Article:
Did I mention that we bought a house in Puglia? No, I mean another house. You see, Puglia has been and continues to be one of Europe’s top vacation destinations so we decided to include among our investments, a vacation rental property. We call it Trullo nella Pineta (trullo in the pines).
When we began our search for a new property, we tried to put ourselves into the shoes of the kinds of holiday visitors come to Puglia. Among their desires:
Northerners who vacation in Puglia want to stay in trulli, the conical-roofed stone houses found only in the Valle d’Itria area of central Puglia. I can’t begin to tell you why they all want to stay in the little stone huts, though the trulli of Pineta are decked out with all the niceties, but they do. I guess it’s just because if you’re staying in Puglia, you do things that you can only do in Puglia and sleeping in a trullo is one of those things.
Even though the gorgeous beaches of the Adriatic may be just a few minutes drive away, Europeans from the north demand that there be a swimming pool on the property and that the pool area provide some privacy so that their naughty bits are not exposed to the neighbors while being exposed to the sun.
–Sleeps 6 or More
This is just how they roll.
–Lots of Outdoor Space
In Puglia in summer, temperatures often reach 40 degrees celsius or 104 degrees fahrenheit so staying inside a small house is not very appealing, though neither is sitting in the hot sun. A “proper” vacation villa has several outside areas, some open to the sun, some shaded, some exposed to the wind, others protected.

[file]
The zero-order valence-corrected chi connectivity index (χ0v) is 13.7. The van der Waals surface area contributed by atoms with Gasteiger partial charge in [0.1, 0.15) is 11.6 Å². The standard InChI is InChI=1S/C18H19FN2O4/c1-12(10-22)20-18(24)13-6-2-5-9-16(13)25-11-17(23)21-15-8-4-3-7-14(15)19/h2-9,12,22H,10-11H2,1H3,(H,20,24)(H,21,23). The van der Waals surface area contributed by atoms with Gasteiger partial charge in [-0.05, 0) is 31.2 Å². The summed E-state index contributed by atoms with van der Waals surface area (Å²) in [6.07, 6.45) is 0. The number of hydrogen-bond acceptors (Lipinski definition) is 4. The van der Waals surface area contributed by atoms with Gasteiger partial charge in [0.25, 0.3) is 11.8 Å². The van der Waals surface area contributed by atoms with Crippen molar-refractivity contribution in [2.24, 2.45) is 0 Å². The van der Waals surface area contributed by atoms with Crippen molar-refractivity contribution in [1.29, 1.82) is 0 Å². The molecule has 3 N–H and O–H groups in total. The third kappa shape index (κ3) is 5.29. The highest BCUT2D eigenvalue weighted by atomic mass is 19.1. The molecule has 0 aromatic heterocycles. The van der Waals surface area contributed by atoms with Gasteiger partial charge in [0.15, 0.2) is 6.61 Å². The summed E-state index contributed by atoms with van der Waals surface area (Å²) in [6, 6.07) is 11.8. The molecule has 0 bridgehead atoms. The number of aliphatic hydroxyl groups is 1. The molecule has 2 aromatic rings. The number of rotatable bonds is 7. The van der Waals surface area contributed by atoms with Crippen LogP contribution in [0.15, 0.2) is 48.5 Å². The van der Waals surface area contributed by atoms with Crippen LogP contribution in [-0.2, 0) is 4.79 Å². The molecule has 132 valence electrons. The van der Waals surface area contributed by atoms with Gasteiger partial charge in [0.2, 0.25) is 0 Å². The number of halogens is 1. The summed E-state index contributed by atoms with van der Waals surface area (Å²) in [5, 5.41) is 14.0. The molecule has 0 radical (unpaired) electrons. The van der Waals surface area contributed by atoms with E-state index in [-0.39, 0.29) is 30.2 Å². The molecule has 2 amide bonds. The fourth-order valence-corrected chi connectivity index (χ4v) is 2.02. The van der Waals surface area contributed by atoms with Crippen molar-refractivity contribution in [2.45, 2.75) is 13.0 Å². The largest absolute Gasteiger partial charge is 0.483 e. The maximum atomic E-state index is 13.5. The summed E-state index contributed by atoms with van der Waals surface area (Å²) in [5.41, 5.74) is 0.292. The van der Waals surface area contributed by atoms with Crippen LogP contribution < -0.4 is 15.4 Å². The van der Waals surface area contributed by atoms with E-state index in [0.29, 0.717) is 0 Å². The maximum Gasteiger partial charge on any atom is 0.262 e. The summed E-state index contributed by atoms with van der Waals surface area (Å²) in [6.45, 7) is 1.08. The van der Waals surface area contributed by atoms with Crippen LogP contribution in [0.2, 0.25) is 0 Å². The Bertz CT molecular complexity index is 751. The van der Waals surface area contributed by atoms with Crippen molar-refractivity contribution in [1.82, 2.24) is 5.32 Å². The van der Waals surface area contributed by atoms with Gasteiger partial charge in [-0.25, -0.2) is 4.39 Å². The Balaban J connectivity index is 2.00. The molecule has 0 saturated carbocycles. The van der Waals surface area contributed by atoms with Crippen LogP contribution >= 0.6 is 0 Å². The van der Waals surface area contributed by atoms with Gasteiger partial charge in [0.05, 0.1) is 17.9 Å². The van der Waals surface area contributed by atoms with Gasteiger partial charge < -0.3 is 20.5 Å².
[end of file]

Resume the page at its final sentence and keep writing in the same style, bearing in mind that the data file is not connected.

Oh, and we had one other criteria: Cheap. In order for these vacation property investments to work, they have to be priced right. After having gone through the total renovation of Villa Tutto, our home, from 5,000 miles away, we were no longer afraid to take on a project especially now that we lived in Puglia. In this way, we could buy a “fixer-upper,” do a smart, but high-quality renovation on it, and make the numbers work.
Trullo nella Pineta (as we named it) sits on a hill between the towns of Ceglie Messapica and Martina Franca in the Valle d’Itria area of Puglia. Nearby towns include Locorotondo, Ostuni and our town, Cisternino. On the south side of the house is land covered by olive and fig trees. To the west and north are the pines, tall and statuesque. Beyond them is the Valle d’Itria where, a few times a day, a local passenger train consisting of one car can be seen moving across the valley floor.
We bought the property in April, though I should say that Jessica bought the property since I was still in the States at the time. For the first few months of the project, it was she who made the day-to-day decisions, the first of which was to hire Vincenzo’s contracting firm to do the renovation. We had seen some of Vincenzo’s work and taken it to be miraculous. Pineta was built entirely of stone with walls as thick as 4 feet and Vincenzo and his men worked with stone like most men work with wood, shaping and molding it to their exact needs, with ease.